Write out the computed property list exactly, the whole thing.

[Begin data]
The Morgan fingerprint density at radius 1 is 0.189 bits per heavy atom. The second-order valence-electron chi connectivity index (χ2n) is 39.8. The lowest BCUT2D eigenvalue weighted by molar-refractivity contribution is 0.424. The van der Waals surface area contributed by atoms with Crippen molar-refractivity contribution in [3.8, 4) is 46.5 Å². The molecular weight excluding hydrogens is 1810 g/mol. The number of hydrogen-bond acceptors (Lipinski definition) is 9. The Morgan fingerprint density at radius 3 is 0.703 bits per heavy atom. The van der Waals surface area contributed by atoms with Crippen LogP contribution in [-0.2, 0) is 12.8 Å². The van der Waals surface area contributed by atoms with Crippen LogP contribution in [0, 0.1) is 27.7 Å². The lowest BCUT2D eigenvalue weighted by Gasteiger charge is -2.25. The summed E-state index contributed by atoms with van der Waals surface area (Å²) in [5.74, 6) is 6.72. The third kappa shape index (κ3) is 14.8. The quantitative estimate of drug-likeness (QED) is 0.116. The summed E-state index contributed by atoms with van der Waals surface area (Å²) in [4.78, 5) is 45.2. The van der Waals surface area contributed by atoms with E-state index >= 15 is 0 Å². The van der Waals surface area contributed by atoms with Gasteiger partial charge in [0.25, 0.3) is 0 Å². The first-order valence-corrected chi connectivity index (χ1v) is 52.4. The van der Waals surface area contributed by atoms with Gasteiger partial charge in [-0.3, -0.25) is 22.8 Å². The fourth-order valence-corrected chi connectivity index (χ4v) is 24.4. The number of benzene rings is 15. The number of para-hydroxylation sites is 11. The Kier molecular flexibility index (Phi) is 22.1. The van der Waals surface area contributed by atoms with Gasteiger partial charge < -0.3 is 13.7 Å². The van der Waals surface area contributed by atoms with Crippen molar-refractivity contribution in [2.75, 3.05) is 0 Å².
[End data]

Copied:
The Morgan fingerprint density at radius 1 is 0.189 bits per heavy atom. The second-order valence-electron chi connectivity index (χ2n) is 39.8. The lowest BCUT2D eigenvalue weighted by molar-refractivity contribution is 0.424. The van der Waals surface area contributed by atoms with Crippen molar-refractivity contribution in [3.8, 4) is 46.5 Å². The molecular weight excluding hydrogens is 1810 g/mol. The number of hydrogen-bond acceptors (Lipinski definition) is 9. The Morgan fingerprint density at radius 3 is 0.703 bits per heavy atom. The van der Waals surface area contributed by atoms with Crippen LogP contribution in [-0.2, 0) is 12.8 Å². The van der Waals surface area contributed by atoms with Crippen LogP contribution in [0, 0.1) is 27.7 Å². The lowest BCUT2D eigenvalue weighted by Gasteiger charge is -2.25. The summed E-state index contributed by atoms with van der Waals surface area (Å²) in [5.74, 6) is 6.72. The third kappa shape index (κ3) is 14.8. The quantitative estimate of drug-likeness (QED) is 0.116. The summed E-state index contributed by atoms with van der Waals surface area (Å²) in [4.78, 5) is 45.2. The van der Waals surface area contributed by atoms with E-state index >= 15 is 0 Å². The van der Waals surface area contributed by atoms with Gasteiger partial charge in [0.25, 0.3) is 0 Å². The first-order valence-corrected chi connectivity index (χ1v) is 52.4. The van der Waals surface area contributed by atoms with Gasteiger partial charge in [-0.3, -0.25) is 22.8 Å². The fourth-order valence-corrected chi connectivity index (χ4v) is 24.4. The number of benzene rings is 15. The number of para-hydroxylation sites is 11. The Kier molecular flexibility index (Phi) is 22.1. The van der Waals surface area contributed by atoms with Gasteiger partial charge < -0.3 is 13.7 Å². The van der Waals surface area contributed by atoms with Crippen molar-refractivity contribution in [2.75, 3.05) is 0 Å².